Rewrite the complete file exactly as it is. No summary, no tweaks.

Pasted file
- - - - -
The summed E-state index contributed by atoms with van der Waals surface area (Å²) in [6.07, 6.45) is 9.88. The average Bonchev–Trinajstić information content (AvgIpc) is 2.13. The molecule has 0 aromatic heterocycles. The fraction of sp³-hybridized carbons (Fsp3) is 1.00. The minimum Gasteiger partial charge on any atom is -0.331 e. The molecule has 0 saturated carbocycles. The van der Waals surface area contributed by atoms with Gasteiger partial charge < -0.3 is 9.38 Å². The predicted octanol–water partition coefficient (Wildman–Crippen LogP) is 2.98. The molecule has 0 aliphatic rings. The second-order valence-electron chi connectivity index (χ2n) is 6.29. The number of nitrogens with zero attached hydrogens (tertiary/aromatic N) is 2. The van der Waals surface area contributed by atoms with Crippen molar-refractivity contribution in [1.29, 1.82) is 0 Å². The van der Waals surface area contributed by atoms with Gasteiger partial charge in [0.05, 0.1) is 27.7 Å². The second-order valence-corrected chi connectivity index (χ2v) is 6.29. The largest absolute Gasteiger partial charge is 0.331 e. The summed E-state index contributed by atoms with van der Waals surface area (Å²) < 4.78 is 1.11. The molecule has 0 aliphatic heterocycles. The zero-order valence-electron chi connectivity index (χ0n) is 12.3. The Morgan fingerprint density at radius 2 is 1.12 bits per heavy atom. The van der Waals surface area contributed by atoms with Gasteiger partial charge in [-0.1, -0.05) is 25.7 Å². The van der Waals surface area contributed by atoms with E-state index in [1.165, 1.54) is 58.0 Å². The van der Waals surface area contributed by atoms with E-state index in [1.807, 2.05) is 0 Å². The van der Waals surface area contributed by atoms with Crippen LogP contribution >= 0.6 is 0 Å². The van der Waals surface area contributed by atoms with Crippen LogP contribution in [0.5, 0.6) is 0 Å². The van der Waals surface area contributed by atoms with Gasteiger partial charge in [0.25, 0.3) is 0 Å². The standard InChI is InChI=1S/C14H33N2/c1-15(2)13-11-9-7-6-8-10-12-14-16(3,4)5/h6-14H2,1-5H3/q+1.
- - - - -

The summed E-state index contributed by atoms with van der Waals surface area (Å²) in [6.07, 6.45) is 9.88. The average Bonchev–Trinajstić information content (AvgIpc) is 2.13. The molecule has 0 aromatic heterocycles. The fraction of sp³-hybridized carbons (Fsp3) is 1.00. The minimum Gasteiger partial charge on any atom is -0.331 e. The molecule has 0 saturated carbocycles. The van der Waals surface area contributed by atoms with Gasteiger partial charge < -0.3 is 9.38 Å². The predicted octanol–water partition coefficient (Wildman–Crippen LogP) is 2.98. The molecule has 0 aliphatic rings. The second-order valence-electron chi connectivity index (χ2n) is 6.29. The number of nitrogens with zero attached hydrogens (tertiary/aromatic N) is 2. The van der Waals surface area contributed by atoms with Crippen molar-refractivity contribution in [1.29, 1.82) is 0 Å². The van der Waals surface area contributed by atoms with Gasteiger partial charge in [0.05, 0.1) is 27.7 Å². The second-order valence-corrected chi connectivity index (χ2v) is 6.29. The largest absolute Gasteiger partial charge is 0.331 e. The summed E-state index contributed by atoms with van der Waals surface area (Å²) < 4.78 is 1.11. The molecule has 0 aliphatic heterocycles. The zero-order valence-electron chi connectivity index (χ0n) is 12.3. The Morgan fingerprint density at radius 2 is 1.12 bits per heavy atom. The van der Waals surface area contributed by atoms with Gasteiger partial charge in [-0.1, -0.05) is 25.7 Å². The van der Waals surface area contributed by atoms with E-state index in [1.165, 1.54) is 58.0 Å². The van der Waals surface area contributed by atoms with E-state index in [1.807, 2.05) is 0 Å². The van der Waals surface area contributed by atoms with Crippen LogP contribution >= 0.6 is 0 Å². The van der Waals surface area contributed by atoms with Crippen LogP contribution in [0.5, 0.6) is 0 Å². The van der Waals surface area contributed by atoms with Gasteiger partial charge in [0.25, 0.3) is 0 Å². The standard InChI is InChI=1S/C14H33N2/c1-15(2)13-11-9-7-6-8-10-12-14-16(3,4)5/h6-14H2,1-5H3/q+1.